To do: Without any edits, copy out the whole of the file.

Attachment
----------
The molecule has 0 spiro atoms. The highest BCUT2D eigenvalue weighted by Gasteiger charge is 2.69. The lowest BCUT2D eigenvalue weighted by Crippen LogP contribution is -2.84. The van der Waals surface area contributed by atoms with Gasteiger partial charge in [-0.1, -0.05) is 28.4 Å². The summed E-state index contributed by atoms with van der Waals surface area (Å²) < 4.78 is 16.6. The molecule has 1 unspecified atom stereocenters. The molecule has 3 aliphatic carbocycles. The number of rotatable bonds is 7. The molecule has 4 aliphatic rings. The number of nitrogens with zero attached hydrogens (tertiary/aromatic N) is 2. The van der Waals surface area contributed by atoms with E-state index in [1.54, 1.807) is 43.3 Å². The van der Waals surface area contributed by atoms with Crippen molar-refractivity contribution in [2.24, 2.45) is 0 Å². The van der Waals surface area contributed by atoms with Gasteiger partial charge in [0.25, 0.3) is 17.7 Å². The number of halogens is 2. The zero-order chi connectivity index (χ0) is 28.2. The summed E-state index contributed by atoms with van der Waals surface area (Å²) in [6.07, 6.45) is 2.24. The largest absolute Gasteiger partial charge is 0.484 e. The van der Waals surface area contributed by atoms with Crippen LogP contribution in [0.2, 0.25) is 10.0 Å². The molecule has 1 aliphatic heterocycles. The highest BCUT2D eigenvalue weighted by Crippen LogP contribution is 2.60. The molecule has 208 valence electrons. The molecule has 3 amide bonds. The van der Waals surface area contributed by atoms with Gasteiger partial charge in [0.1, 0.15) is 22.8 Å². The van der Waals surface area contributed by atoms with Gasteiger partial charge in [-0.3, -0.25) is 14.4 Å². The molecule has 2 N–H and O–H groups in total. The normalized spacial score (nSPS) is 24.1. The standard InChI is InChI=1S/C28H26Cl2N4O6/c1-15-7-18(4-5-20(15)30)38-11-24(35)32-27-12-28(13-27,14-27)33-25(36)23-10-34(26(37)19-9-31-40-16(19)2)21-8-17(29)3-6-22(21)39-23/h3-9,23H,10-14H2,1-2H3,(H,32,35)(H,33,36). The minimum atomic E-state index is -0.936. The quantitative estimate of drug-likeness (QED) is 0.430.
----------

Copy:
The molecule has 0 spiro atoms. The highest BCUT2D eigenvalue weighted by Gasteiger charge is 2.69. The lowest BCUT2D eigenvalue weighted by Crippen LogP contribution is -2.84. The van der Waals surface area contributed by atoms with Gasteiger partial charge in [-0.1, -0.05) is 28.4 Å². The summed E-state index contributed by atoms with van der Waals surface area (Å²) < 4.78 is 16.6. The molecule has 1 unspecified atom stereocenters. The molecule has 3 aliphatic carbocycles. The number of rotatable bonds is 7. The molecule has 4 aliphatic rings. The number of nitrogens with zero attached hydrogens (tertiary/aromatic N) is 2. The van der Waals surface area contributed by atoms with E-state index in [1.54, 1.807) is 43.3 Å². The van der Waals surface area contributed by atoms with Crippen molar-refractivity contribution in [2.24, 2.45) is 0 Å². The van der Waals surface area contributed by atoms with Gasteiger partial charge in [0.25, 0.3) is 17.7 Å². The number of halogens is 2. The zero-order chi connectivity index (χ0) is 28.2. The summed E-state index contributed by atoms with van der Waals surface area (Å²) in [6.07, 6.45) is 2.24. The largest absolute Gasteiger partial charge is 0.484 e. The van der Waals surface area contributed by atoms with Crippen LogP contribution in [0.2, 0.25) is 10.0 Å². The molecule has 1 aliphatic heterocycles. The highest BCUT2D eigenvalue weighted by Crippen LogP contribution is 2.60. The molecule has 208 valence electrons. The molecule has 3 amide bonds. The van der Waals surface area contributed by atoms with Gasteiger partial charge in [0.1, 0.15) is 22.8 Å². The van der Waals surface area contributed by atoms with Gasteiger partial charge in [-0.3, -0.25) is 14.4 Å². The molecule has 2 N–H and O–H groups in total. The normalized spacial score (nSPS) is 24.1. The standard InChI is InChI=1S/C28H26Cl2N4O6/c1-15-7-18(4-5-20(15)30)38-11-24(35)32-27-12-28(13-27,14-27)33-25(36)23-10-34(26(37)19-9-31-40-16(19)2)21-8-17(29)3-6-22(21)39-23/h3-9,23H,10-14H2,1-2H3,(H,32,35)(H,33,36). The minimum atomic E-state index is -0.936. The quantitative estimate of drug-likeness (QED) is 0.430.